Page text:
The research was carried out by a team at the Centre for Dermatology, part of the University of Manchester, who specifically set out to investigate the frequency of photoallergic and contact allergy in children under 18 years old.
Although there is significant data to show that chemicals in sunscreens can cause allergic reactions in adults, this is thought to be the first time that a study of this nature has targeted children, a group that invariably has high levels of photallergy compared to adults.
The team of scientists used photopatch testing to a standard series of nine ultraviolet filters and to sunscreen products in a single photoinvestigation centre.
Duplicate series of UV filters and the children's own sunscreen products were applied to the back, with readings taken at sample removal, and at 24 and 48 h after the UV exposure.
The analysis comprised 157 children aged 3–17 years, and the results showed that a total of ten children showed positive photopatch responses to UV filters and/or their sunscreen products (4·5% to UV filters, 5·7% to their sunscreen products).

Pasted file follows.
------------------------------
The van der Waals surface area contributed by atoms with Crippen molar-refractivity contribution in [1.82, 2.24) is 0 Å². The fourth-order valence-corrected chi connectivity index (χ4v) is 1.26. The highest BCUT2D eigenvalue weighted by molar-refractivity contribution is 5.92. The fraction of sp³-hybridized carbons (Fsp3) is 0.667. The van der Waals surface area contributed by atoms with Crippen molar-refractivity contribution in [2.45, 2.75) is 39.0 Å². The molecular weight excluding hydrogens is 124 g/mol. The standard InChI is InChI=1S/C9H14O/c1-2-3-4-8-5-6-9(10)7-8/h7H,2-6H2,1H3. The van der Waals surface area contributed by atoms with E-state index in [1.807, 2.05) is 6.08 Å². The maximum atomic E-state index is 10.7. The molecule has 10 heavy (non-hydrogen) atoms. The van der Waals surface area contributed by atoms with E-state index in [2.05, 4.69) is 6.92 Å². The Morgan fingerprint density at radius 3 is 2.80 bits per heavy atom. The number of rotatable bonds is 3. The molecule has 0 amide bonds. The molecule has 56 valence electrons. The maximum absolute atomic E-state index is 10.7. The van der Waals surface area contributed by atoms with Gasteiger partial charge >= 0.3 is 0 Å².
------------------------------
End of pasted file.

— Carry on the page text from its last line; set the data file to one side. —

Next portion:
Benzophenone-3 and octyl methoxycinnamate
The responsible UV filters most often identified were benzophenone-3 and octyl methoxycinnamate, and the researchers noted that additionally, contact allergy reactions were observed in nine children with 16 children showing photoallergy and/or contact allergy to UV filters and/or sunscreen products.
The researchers claim that this is the largest photopatch testing of children for sunscreens and suggests that they have a particularly high incidence of photoallergy and/or contact allergy to UV filters and sunscreens.
Ultimately, the researchers say they believe that widespread photopatch testing should be introduced to children who show symptoms of photosensitivity.